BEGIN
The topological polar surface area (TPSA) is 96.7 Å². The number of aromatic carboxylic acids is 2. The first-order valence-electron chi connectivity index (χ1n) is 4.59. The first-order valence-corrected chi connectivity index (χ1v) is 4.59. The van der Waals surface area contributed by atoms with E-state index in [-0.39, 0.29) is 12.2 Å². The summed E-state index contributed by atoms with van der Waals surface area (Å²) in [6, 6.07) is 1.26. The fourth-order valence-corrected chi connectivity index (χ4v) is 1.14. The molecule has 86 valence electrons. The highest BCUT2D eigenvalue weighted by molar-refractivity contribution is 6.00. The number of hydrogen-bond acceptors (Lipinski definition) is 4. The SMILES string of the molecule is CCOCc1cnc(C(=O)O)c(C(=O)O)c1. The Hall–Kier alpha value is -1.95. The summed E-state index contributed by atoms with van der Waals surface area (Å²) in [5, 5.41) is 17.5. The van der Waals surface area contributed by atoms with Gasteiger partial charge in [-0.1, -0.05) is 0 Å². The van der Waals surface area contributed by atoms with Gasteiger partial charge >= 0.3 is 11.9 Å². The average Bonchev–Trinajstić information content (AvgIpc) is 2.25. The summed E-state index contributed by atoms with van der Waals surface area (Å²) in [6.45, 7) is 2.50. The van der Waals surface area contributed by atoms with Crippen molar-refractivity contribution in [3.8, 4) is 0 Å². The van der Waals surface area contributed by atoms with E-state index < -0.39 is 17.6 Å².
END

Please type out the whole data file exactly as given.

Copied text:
The topological polar surface area (TPSA) is 96.7 Å². The number of aromatic carboxylic acids is 2. The first-order valence-electron chi connectivity index (χ1n) is 4.59. The first-order valence-corrected chi connectivity index (χ1v) is 4.59. The van der Waals surface area contributed by atoms with E-state index in [-0.39, 0.29) is 12.2 Å². The summed E-state index contributed by atoms with van der Waals surface area (Å²) in [6, 6.07) is 1.26. The fourth-order valence-corrected chi connectivity index (χ4v) is 1.14. The molecule has 86 valence electrons. The highest BCUT2D eigenvalue weighted by molar-refractivity contribution is 6.00. The number of hydrogen-bond acceptors (Lipinski definition) is 4. The SMILES string of the molecule is CCOCc1cnc(C(=O)O)c(C(=O)O)c1. The Hall–Kier alpha value is -1.95. The summed E-state index contributed by atoms with van der Waals surface area (Å²) in [5, 5.41) is 17.5. The van der Waals surface area contributed by atoms with Gasteiger partial charge in [-0.1, -0.05) is 0 Å². The van der Waals surface area contributed by atoms with Gasteiger partial charge >= 0.3 is 11.9 Å². The average Bonchev–Trinajstić information content (AvgIpc) is 2.25. The summed E-state index contributed by atoms with van der Waals surface area (Å²) in [6.45, 7) is 2.50. The van der Waals surface area contributed by atoms with Crippen molar-refractivity contribution in [3.8, 4) is 0 Å². The van der Waals surface area contributed by atoms with E-state index < -0.39 is 17.6 Å².